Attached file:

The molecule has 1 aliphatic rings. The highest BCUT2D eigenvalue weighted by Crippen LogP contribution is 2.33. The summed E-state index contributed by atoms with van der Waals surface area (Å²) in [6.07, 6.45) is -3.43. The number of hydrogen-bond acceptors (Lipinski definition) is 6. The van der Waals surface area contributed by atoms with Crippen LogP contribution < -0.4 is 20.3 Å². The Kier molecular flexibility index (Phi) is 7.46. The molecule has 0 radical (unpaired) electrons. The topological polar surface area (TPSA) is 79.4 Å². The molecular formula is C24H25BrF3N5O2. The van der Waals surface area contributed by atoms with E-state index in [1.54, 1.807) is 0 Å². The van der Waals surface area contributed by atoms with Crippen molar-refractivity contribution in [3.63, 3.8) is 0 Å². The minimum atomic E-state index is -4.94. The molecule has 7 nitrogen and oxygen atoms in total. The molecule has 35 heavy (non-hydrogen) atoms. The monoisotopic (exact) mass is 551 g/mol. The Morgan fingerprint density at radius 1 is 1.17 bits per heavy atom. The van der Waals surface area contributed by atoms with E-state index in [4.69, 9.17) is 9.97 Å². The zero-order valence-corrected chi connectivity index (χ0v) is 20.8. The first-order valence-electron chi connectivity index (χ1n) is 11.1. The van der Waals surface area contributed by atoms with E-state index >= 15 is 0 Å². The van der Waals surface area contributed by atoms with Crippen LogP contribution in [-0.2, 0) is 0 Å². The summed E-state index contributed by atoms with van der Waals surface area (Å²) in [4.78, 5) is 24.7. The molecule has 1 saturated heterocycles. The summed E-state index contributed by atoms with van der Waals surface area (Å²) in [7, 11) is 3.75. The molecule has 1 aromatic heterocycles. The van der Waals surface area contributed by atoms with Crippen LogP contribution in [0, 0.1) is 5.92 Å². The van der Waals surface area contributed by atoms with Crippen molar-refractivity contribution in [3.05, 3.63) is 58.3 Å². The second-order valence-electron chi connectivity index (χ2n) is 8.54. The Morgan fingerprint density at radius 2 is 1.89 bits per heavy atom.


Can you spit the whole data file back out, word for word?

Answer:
The molecule has 1 aliphatic rings. The highest BCUT2D eigenvalue weighted by Crippen LogP contribution is 2.33. The summed E-state index contributed by atoms with van der Waals surface area (Å²) in [6.07, 6.45) is -3.43. The number of hydrogen-bond acceptors (Lipinski definition) is 6. The van der Waals surface area contributed by atoms with Crippen LogP contribution < -0.4 is 20.3 Å². The Kier molecular flexibility index (Phi) is 7.46. The molecule has 0 radical (unpaired) electrons. The topological polar surface area (TPSA) is 79.4 Å². The molecular formula is C24H25BrF3N5O2. The van der Waals surface area contributed by atoms with E-state index in [1.54, 1.807) is 0 Å². The van der Waals surface area contributed by atoms with Crippen molar-refractivity contribution in [3.63, 3.8) is 0 Å². The minimum atomic E-state index is -4.94. The molecule has 7 nitrogen and oxygen atoms in total. The molecule has 35 heavy (non-hydrogen) atoms. The monoisotopic (exact) mass is 551 g/mol. The Morgan fingerprint density at radius 1 is 1.17 bits per heavy atom. The van der Waals surface area contributed by atoms with E-state index in [4.69, 9.17) is 9.97 Å². The zero-order valence-corrected chi connectivity index (χ0v) is 20.8. The first-order valence-electron chi connectivity index (χ1n) is 11.1. The van der Waals surface area contributed by atoms with E-state index >= 15 is 0 Å². The van der Waals surface area contributed by atoms with Crippen LogP contribution in [-0.2, 0) is 0 Å². The summed E-state index contributed by atoms with van der Waals surface area (Å²) in [4.78, 5) is 24.7. The molecule has 1 saturated heterocycles. The summed E-state index contributed by atoms with van der Waals surface area (Å²) in [7, 11) is 3.75. The molecule has 1 aromatic heterocycles. The van der Waals surface area contributed by atoms with Crippen LogP contribution in [0, 0.1) is 5.92 Å². The van der Waals surface area contributed by atoms with Crippen molar-refractivity contribution in [3.05, 3.63) is 58.3 Å². The second-order valence-electron chi connectivity index (χ2n) is 8.54. The Morgan fingerprint density at radius 2 is 1.89 bits per heavy atom.